Want to Build a Skyscraper? An Article from the USA Says How.
When people are drawn to live in cities, a demand for high-rise buildings soon follows. America in the years after the Second World War is a case in hand, despite the fact that automobiles began their triumphal advance at the time, and single-family dwellings became the social guiding theme in housing. In a 1969 Detail article, Mies van der Rohe’s grandson Dirk Lohan described how the situation was in the country back in those days: the American urban population had burgeoned 16-fold within a hundred years, the number of jobs in the service sector almost doubled between 1953 and 1968 alone, plus a square metre of real estate property in the downtown areas of Chicago and Manhattan cost the equivalent of DM 10,000. According to Lohan, use demands of office buildings in particular were subject to such swift changes that high-rises were designed for a life expectancy of 30 years. (As we know today, they have generally outlasted this life span quite considerably, albeit requiring high expenditure on refurbishment and renovation).
The towering buildings of the Chicago School had a structural framework built of steel even back in the late 19th century, and this held true of the skyscrapers of the post-war era. A significant innovation occurred in the late 1960s when Fazlur Khan developed the framed tube concept, with the result that a non-combustible core was no longer required to brace tall buildings and keep them upright. Rather, Khan assigned the constructional members another role, integrating an exoskeleton in the building skin and thus significantly contributing to lateral stiffening. As the article by Dirk Lohan shows, previously unknown building heights could now be achieved at great material efficiency. The John Hancock Center in Chicago designed by Skidmore Owings & Merrill and still undergoing construction in 1969, and the twin towers of the World Trade Center by Minoru Yamasaki in New York, also not yet complete, marked the zenith of this development.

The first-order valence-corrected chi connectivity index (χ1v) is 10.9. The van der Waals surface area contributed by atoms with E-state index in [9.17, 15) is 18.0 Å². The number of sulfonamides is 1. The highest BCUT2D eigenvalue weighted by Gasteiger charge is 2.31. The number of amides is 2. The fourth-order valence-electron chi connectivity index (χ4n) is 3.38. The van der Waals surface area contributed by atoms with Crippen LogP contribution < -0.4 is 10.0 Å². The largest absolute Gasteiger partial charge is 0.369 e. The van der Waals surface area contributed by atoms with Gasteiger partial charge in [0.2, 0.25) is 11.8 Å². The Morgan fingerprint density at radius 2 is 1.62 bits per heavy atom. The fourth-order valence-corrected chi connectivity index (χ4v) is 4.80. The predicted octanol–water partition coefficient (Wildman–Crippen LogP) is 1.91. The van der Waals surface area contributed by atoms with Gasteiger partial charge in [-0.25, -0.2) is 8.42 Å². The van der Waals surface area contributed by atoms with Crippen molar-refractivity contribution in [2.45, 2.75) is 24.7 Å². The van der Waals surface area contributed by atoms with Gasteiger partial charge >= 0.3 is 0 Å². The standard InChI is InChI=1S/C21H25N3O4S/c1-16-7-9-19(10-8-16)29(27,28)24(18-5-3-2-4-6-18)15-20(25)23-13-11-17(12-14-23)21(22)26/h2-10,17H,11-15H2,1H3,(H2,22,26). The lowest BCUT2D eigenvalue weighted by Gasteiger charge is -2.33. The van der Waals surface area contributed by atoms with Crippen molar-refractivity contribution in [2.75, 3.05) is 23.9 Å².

It was Mies himself who sparked off the second great U.S. tall building era of the 20th century. His apartment buildings completed at Lake Shore Drive in Chicago as of 1951 were also featured in Lohan’s article. The steel skeletal frame of the two 25-storey residential towers was systematically thought through to its end, plus the façade linings and stiffening non-combustible structural components of earlier eras were eliminated, with all vertical and horizontal loads now being carried by the flexurally strong steel skeleton. However, Mies had to abandon his wish to make the steel skeleton visible in the interior due to fire regulations – but not so regarding the facades, for which he developed one of architectural history’s most famous details: the double-T beam mullions on all the buildings’ upper storeys. With regard to the newly-erected buildings, it was not for nothing that Walter Peterhans, Mies’ fellow professor at the Illinois Institute of Technology, remarked: “These towers … are built out of the materials of steel and glass, and yet they seem to be harbingers of the age of steel and glass, as if steel and glass had never been seen before”.